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Vayu is a wind god in the early Hindu pantheon. He is one of the major elemental gods, and was revered as one of the most important deities. He is often put into a smaller pantheon with Akasha, the god of Aether, Jala, the god of Water, Agni, the god of Fire, and Prithvi, the god of Earth. His name was also sometimes given as Prana, or Pavana, the Purifier.
Vayu is usually represented as a most beautiful man, often with slightly purple skin. He is carried around in a stunning coach, pulled by a thousand purple and white horses. He is usually adorned in beautiful jewelry, and is often depicted with four arms, sometimes with two arms holding small flags. When not being carried in a carriage, Vayu rides an antelope.
Vayu is often portrayed as a tempestuous god, and is shown having fits of rage which he does not repent or try to hold at bay. One story tells of Vayu deciding to blow the top off of the mythical Mount Meru. He blew and blew, but the bird god Garuda defended it. At last Garuda took a rest, and Vayu in his unprovoked fury blew the mountain’s top off, where it flew through the air and landed in the water, forming the island that is today known as Sri Lanka.
Vayu is also known for his lust. Many children were sired by him, including many important gods in the early pantheon. Perhaps his most famous son is the monkey god, Hanuman, who was gifted flight by his father. Vayu also sired the hero Bhima, one of the Pandava brothers of the Mahabharata.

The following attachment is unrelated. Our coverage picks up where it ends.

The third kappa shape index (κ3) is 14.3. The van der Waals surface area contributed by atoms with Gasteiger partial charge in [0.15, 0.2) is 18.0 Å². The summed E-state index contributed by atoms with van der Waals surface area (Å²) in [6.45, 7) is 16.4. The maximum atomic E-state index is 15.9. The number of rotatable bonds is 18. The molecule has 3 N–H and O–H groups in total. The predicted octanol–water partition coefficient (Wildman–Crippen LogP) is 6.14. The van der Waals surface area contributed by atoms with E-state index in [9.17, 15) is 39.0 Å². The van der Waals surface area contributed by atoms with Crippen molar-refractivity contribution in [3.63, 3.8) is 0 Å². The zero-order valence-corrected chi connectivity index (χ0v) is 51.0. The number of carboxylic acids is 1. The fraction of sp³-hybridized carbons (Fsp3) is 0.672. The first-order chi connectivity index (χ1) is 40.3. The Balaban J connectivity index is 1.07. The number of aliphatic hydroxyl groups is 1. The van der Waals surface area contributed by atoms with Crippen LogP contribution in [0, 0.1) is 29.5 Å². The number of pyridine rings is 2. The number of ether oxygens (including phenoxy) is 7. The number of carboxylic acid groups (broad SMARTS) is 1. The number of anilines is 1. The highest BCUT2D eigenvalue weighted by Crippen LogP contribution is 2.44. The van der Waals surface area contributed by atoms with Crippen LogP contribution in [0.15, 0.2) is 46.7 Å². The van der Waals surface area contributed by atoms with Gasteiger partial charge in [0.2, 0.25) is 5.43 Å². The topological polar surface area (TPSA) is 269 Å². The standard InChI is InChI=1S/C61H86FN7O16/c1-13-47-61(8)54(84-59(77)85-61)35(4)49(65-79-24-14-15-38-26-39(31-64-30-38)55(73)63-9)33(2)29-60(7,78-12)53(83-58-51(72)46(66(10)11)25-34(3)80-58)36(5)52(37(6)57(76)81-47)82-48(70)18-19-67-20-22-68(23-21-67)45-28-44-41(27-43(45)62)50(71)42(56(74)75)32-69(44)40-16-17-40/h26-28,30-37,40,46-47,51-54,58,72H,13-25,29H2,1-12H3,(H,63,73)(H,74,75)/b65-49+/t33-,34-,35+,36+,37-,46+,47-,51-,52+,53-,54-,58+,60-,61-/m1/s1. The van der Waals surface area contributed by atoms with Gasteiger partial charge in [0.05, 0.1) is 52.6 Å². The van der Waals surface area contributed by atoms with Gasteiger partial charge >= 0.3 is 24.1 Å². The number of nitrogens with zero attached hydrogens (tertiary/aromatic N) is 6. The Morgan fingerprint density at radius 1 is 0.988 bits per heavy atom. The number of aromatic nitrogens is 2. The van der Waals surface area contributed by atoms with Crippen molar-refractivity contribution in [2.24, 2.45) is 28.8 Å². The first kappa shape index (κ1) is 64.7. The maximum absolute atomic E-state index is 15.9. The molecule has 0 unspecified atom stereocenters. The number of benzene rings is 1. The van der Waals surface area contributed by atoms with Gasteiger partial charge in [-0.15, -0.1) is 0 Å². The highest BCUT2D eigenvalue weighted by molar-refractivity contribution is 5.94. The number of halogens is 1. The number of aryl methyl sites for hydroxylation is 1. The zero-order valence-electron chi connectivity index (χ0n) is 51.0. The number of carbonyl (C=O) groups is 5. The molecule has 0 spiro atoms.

Vayu was the god of wind in more than the sense of the powerful winds that blow through the airs. He was also looked at as the god of the breath of life itself. One of his most famous tales serves as an illustration of the importance of breath to every other expression of life.
A story is told that all of the gods who granted their powers to man gathered one day, each one claiming to be more powerful than the other. To determine who was in fact the most powerful, each god would leave their post on the man. For example, the god responsible for man’s ability to hear would depart, and the man would be struck deaf. When the god returned, the man would be able to hear, and the next god would leave. One by one they each took their turn leaving, and in each case the man was ultimately unharmed. At last it came to Vayu. He departed the man, and one by one the other gods felt themselves being plucked away, as first the suffocating man began to lose his ability to reason, then to see, then to stay awake. So it was the other gods learned each of their powers ultimately came from Vayu himself, and the breath of life he provided.
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